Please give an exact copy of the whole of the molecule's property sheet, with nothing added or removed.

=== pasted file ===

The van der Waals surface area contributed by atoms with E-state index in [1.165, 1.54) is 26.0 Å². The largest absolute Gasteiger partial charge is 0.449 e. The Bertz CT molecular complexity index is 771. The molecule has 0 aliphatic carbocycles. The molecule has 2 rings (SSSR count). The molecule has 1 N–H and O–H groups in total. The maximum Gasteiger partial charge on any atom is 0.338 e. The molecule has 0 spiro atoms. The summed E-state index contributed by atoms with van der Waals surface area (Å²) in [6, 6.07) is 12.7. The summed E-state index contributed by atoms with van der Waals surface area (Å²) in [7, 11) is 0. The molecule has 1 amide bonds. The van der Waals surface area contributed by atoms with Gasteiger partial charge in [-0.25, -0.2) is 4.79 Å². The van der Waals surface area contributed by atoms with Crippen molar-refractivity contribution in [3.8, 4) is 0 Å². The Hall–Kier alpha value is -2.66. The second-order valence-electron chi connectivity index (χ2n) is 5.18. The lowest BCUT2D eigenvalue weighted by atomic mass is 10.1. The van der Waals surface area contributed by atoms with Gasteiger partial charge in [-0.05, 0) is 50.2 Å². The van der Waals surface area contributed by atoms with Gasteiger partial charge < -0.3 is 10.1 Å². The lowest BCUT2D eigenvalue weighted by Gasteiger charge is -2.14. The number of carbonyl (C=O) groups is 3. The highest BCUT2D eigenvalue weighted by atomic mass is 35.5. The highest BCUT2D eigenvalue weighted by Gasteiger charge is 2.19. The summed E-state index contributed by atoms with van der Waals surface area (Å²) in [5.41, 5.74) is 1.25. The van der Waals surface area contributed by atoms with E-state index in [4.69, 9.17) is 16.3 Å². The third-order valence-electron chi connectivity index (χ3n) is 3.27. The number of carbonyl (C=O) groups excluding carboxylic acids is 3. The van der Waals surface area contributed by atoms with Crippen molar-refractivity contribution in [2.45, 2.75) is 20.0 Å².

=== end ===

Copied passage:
The van der Waals surface area contributed by atoms with E-state index in [1.165, 1.54) is 26.0 Å². The largest absolute Gasteiger partial charge is 0.449 e. The Bertz CT molecular complexity index is 771. The molecule has 0 aliphatic carbocycles. The molecule has 2 rings (SSSR count). The molecule has 1 N–H and O–H groups in total. The maximum Gasteiger partial charge on any atom is 0.338 e. The molecule has 0 spiro atoms. The summed E-state index contributed by atoms with van der Waals surface area (Å²) in [6, 6.07) is 12.7. The summed E-state index contributed by atoms with van der Waals surface area (Å²) in [7, 11) is 0. The molecule has 1 amide bonds. The van der Waals surface area contributed by atoms with Gasteiger partial charge in [-0.25, -0.2) is 4.79 Å². The van der Waals surface area contributed by atoms with Crippen molar-refractivity contribution in [3.8, 4) is 0 Å². The Hall–Kier alpha value is -2.66. The second-order valence-electron chi connectivity index (χ2n) is 5.18. The lowest BCUT2D eigenvalue weighted by atomic mass is 10.1. The van der Waals surface area contributed by atoms with Gasteiger partial charge in [-0.05, 0) is 50.2 Å². The van der Waals surface area contributed by atoms with Gasteiger partial charge < -0.3 is 10.1 Å². The lowest BCUT2D eigenvalue weighted by Gasteiger charge is -2.14. The number of carbonyl (C=O) groups is 3. The highest BCUT2D eigenvalue weighted by atomic mass is 35.5. The highest BCUT2D eigenvalue weighted by Gasteiger charge is 2.19. The summed E-state index contributed by atoms with van der Waals surface area (Å²) in [5.41, 5.74) is 1.25. The van der Waals surface area contributed by atoms with E-state index in [4.69, 9.17) is 16.3 Å². The third-order valence-electron chi connectivity index (χ3n) is 3.27. The number of carbonyl (C=O) groups excluding carboxylic acids is 3. The van der Waals surface area contributed by atoms with Crippen molar-refractivity contribution in [2.45, 2.75) is 20.0 Å².